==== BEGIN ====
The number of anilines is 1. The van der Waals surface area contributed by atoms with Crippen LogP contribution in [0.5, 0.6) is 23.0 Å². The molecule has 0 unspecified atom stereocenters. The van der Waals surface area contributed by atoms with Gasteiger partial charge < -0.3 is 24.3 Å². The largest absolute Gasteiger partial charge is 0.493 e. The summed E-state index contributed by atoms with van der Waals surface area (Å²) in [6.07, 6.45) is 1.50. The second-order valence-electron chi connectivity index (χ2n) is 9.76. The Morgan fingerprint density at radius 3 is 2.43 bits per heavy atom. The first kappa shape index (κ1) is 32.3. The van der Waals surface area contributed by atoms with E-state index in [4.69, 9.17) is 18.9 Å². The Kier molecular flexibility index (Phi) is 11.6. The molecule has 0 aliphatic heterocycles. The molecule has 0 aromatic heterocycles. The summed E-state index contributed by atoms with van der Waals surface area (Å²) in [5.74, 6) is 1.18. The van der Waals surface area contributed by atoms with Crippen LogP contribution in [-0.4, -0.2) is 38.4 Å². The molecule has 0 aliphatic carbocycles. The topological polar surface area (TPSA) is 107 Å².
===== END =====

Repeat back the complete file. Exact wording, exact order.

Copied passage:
The number of anilines is 1. The van der Waals surface area contributed by atoms with Crippen LogP contribution in [0.5, 0.6) is 23.0 Å². The molecule has 0 unspecified atom stereocenters. The van der Waals surface area contributed by atoms with Gasteiger partial charge < -0.3 is 24.3 Å². The largest absolute Gasteiger partial charge is 0.493 e. The summed E-state index contributed by atoms with van der Waals surface area (Å²) in [6.07, 6.45) is 1.50. The second-order valence-electron chi connectivity index (χ2n) is 9.76. The Morgan fingerprint density at radius 3 is 2.43 bits per heavy atom. The first kappa shape index (κ1) is 32.3. The van der Waals surface area contributed by atoms with E-state index in [4.69, 9.17) is 18.9 Å². The Kier molecular flexibility index (Phi) is 11.6. The molecule has 0 aliphatic heterocycles. The molecule has 0 aromatic heterocycles. The summed E-state index contributed by atoms with van der Waals surface area (Å²) in [5.74, 6) is 1.18. The van der Waals surface area contributed by atoms with Crippen LogP contribution in [-0.4, -0.2) is 38.4 Å². The molecule has 0 aliphatic carbocycles. The topological polar surface area (TPSA) is 107 Å².